- - Friday, September 9, 2016

ANALYSIS/OPINION:

Picture a breakfast meeting on the morning of September 11, 2001 between Mullah Omar, Ayman al Zawahiri, and Osama bin Laden, the three leaders of al-Qaeda. While eating their yogurt and fruit, they discuss the successful September 9th assassination of Ahmed Shah Massoud and the imminent strikes in Washington and New York.

Could they have imagined that a short 15 years later:

The United States would be approximately $20 TRILLION in debt.

Iraq in sectarian civil war and Afghanistan under increasing Taliban (ISIS) control would both have Constitutions placing those Republics under Sharia Law, and U.S. ally Turkey would be moving quickly into the Muslim Brotherhood (MB) camp.

Egyptian president Hosni Mubarak would be removed from power in Egypt, replaced by the Muslim Brotherhood, then replaced by Abdel Fattah el-Sisi and the U.S. would support the MB.

Abidine Ben Ali would be removed in Tunisia, Ali Abdullah Saleh in Yemen and Moammar Quadaffi in Libya, the latter two states descending into civil war, as a Syrian civil war rages with no coherent U.S. strategy and no end in sight.

Nigeria, West Africa (Boko Haram) and Somalia (al Shahbab) under threat.

The Islamic Republic of Iran is on the road to nuclear weapons and receives $150 BILLION courtesy of the U.S. government while Saudi Arabia builds hundreds of Wahhabi mosques in Indonesia and in South America.

Nascent Islamic insurgencies in France, Italy, Germany, England, Belgium and other European countries fueled by millions of inassimilable Islamic immigrants who reside in “no-go zones” and who are flooding into Europe as well as the U.S. receiving social welfare benefits paid for by the citizens of those counties.

The Islamic State (ISIS) would be armed with American weapons and declare itself the Caliphate, spreading across the globe using videos of Christian beheadings and other atrocities broadcast on digital media to recruit thousands of jihadis worldwide, including open FBI cases in all 50 states.

U.S. presidential candidates from both political parties saying “the Islamic State is not Islamic” while U.S. and European patriotism is considered racism.

National Security officials are prohibited from developing a factual understanding of Islamic threat doctrines, preferring instead to depend upon 5th column Muslim Brotherhood cultural advisors.

If you could go back in time and tell Messrs. Omar, Zawahiri and bin Laden this would be the outcome in just 15 short years, do you think they would believe you? Do you think that they would think that their side is winning?

When a tactical fire-team breaches a door expecting four bad guys on the other side, but they find forty, what do they do?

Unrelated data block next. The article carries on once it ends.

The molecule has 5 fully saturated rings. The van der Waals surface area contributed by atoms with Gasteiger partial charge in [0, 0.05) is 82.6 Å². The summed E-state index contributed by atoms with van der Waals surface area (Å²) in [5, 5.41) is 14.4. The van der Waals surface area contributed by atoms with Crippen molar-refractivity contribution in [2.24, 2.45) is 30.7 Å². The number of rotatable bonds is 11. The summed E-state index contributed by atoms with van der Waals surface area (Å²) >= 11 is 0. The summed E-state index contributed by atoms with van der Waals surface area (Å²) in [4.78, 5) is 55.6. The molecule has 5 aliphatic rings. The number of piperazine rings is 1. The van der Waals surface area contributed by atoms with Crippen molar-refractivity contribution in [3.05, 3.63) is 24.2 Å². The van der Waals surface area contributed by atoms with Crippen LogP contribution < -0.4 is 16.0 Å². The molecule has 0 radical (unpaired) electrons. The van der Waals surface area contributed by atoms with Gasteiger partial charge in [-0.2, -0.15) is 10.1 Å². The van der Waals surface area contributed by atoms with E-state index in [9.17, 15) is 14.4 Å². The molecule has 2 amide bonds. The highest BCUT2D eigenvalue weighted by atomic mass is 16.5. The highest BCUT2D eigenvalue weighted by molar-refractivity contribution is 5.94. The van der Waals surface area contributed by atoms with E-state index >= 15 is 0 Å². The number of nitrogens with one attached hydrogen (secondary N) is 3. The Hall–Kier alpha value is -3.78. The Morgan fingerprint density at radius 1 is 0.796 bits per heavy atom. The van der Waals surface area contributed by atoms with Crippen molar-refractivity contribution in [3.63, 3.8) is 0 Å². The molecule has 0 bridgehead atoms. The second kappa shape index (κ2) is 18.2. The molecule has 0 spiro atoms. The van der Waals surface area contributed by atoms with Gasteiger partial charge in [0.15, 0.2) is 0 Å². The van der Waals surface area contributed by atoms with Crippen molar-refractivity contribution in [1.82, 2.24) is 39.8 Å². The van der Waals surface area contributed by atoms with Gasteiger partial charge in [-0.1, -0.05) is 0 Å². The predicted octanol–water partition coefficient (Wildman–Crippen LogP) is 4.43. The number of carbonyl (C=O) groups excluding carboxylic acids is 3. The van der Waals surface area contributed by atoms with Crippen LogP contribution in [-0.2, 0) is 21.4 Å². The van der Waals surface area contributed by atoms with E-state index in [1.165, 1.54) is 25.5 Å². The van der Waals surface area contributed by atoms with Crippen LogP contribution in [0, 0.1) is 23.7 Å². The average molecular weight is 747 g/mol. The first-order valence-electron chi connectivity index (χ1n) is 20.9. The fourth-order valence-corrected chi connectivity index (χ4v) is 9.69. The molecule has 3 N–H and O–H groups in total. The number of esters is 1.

Do they keep going in? That’s a one-way trip.

Do they ask one of the bad guys why there are so many of them in the room? Probably wouldn’t be a smart move to hang around for the answer. Not smart at all.

Ideally, the team backs out quickly and moves off the target. This is called a tactical pause and that is basically what Donald Trump has proposed in the form of a halt on immigration.

After getting out of danger, the tactical team will do a reassessment of what happened. Was their information wrong? Did they go to the wrong house? Did somebody purposefully give them bad information? Can they call in an air strike? All of these things need to be considered.

A strategic reassessment of the entire combating terrorism effort that is free from politically correct nonsense is long overdue. The “Islam has nothing to do with terrorism” narratives have effectively shut down the intelligence process for the war in any meaningful sense. Sure, we CT officers could look at organizations and people and places, some of which had Islamic names, but we could never dig into the political and ideological reasons the enemy was attacking us—which is supposed to be the first order of business in any strategic threat assessment.

At present, Mr. Trump’s proposed course of action pertaining to the terrorist threat is a tactical pause and a strategic reassessment. This proposal isn’t rhetorical, alarmist or ill-conceived. This is smart tactics being applied to a strategic issue.

Rich Higgins is currently a DOD contractor. He formerly led several classified programs for Special Operations Command. He is the former Chair of Special Operations and Low Intensity Conflict at the National Defense University’s College of International Security Affairs.

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